Liberal government tables legislation to force online giants to compensate news outlets_freckle removal grow back

Liberal government tables legislation to force online giants to compensate news outletsThe federal Liberal government introduced legislation Tuesday to force digital giants to compensate news publishers for the use of their content.

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Bill demands that companies like Google and Facebook pay news businesses to use their content

John Paul Tasker · CBC News(Sean Kilpatrick/The Canadian Press)

The federal Liberal government introduced legislation Tuesday to force digital giants to compensate news publishers for the use of their content.

The new regulatory regime would require companies like Google and the Meta Platforms-owned Facebook — and other major online platforms that reproduce or facilitate access to news content — to either pay up or go through a binding arbitration process led by an arms-length regulator, the Canadian Radio-television and Telecommunications Commission (CRTC).

The compensation extracted from these digital giants must be used, in large part, to fund the creation of news content to protect the "sustainability of the Canadian news ecosystem," according to a government backgrounder distributed to reporters.

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The government is pitching the arrangement as a way to prop up an industry that has seen a steady decline since the emergence of the internet.

According to government figures, more than 450 news outlets in Canada have closed since 2008 and at least one third of Canadian journalism jobs have disappeared over that same time period.

News businesses have struggled to make money from their content after losing major revenue streams, such as classified ads and print subscriptions.

In an era of cord-cutting, some private and public broadcasters also have struggled to monetize their airwaves and pay for local, regional and national radio and TV news.

The dominance over advertising once enjoyed by legacy media is over. Google and Facebook have a combined 80 per cent share of all online ad revenue in Canada and rake in an eye-popping $9.7 billion a year, according to government data.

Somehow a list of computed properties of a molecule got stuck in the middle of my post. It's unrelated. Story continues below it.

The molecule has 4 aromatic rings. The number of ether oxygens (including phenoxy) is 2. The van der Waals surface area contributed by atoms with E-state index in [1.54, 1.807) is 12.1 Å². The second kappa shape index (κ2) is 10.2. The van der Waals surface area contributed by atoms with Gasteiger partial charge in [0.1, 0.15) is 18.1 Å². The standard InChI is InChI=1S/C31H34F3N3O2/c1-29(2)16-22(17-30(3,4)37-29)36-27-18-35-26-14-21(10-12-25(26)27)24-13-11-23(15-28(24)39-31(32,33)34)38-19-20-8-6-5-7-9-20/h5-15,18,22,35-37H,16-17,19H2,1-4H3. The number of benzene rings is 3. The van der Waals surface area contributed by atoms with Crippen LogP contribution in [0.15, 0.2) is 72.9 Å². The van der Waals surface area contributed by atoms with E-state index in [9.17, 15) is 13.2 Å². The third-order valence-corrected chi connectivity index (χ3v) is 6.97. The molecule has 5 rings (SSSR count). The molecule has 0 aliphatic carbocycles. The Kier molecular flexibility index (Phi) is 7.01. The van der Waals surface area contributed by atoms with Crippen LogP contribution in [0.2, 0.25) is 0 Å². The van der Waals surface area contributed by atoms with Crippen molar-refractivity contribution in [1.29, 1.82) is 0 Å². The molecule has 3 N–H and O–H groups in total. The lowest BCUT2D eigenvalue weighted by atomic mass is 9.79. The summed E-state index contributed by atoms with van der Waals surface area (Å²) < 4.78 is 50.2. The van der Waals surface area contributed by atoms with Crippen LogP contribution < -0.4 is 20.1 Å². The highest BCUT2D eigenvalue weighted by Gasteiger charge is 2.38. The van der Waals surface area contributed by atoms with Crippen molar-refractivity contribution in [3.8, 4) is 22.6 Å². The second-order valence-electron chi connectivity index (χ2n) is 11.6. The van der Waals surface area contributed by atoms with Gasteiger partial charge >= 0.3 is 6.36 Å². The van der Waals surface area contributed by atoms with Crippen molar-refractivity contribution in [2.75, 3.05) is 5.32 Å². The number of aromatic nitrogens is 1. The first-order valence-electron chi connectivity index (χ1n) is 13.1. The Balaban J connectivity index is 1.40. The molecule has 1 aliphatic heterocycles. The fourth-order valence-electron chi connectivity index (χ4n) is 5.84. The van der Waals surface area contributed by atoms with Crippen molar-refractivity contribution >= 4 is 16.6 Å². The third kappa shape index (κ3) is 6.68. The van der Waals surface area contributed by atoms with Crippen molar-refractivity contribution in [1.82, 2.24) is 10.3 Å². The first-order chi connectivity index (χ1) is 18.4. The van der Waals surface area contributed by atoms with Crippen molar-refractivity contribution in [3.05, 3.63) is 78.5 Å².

'News deserts'

The loss of advertising revenue has upended previous media business models. Thousands of Canadian journalists have lost their jobs and some communities have become "news deserts" — without access to newspapers, digital news sites, TV or radio programming.

Heritage Minister Pablo Rodriguez said Canada's news businesses should be compensated for helping Google and Facebook attract eyeballs.

"The news sector is in crisis," Rodriguez told a press conference Tuesday. "Traditionally, advertising has been a major source of revenue for the news business. That's less and less the case. I would say the reality is grim."

Google and Facebook use news content on their sites "without really having to pay for it. With this bill, we're seeking to address that market imbalance," Rodriguez said.

"News outlets and journalists must receive fair compensation for their work. It shouldn't be free."

Rodriguez also presented the program as a way to combat the recent wave of disinformation and misinformation coming from questionable sources. He said a faltering fact-based news industry allows for other, less credible outlets to emerge, which could lead to "heightened public mistrust and harmful disinformation in our society."

WATCH: Heritage Minister Pablo Rodriguez introduces bill to compensate news outlets

Canadian heritage minister outlines bill to make online giants compensate news outlets

6 hours agoDuration 2:29Minister of Canadian Heritage Pablo Rodriguez says the Liberal government is introducing legislation to force digital giants to compensate news publishers for the use of their content.News|Corrections and Clarifications

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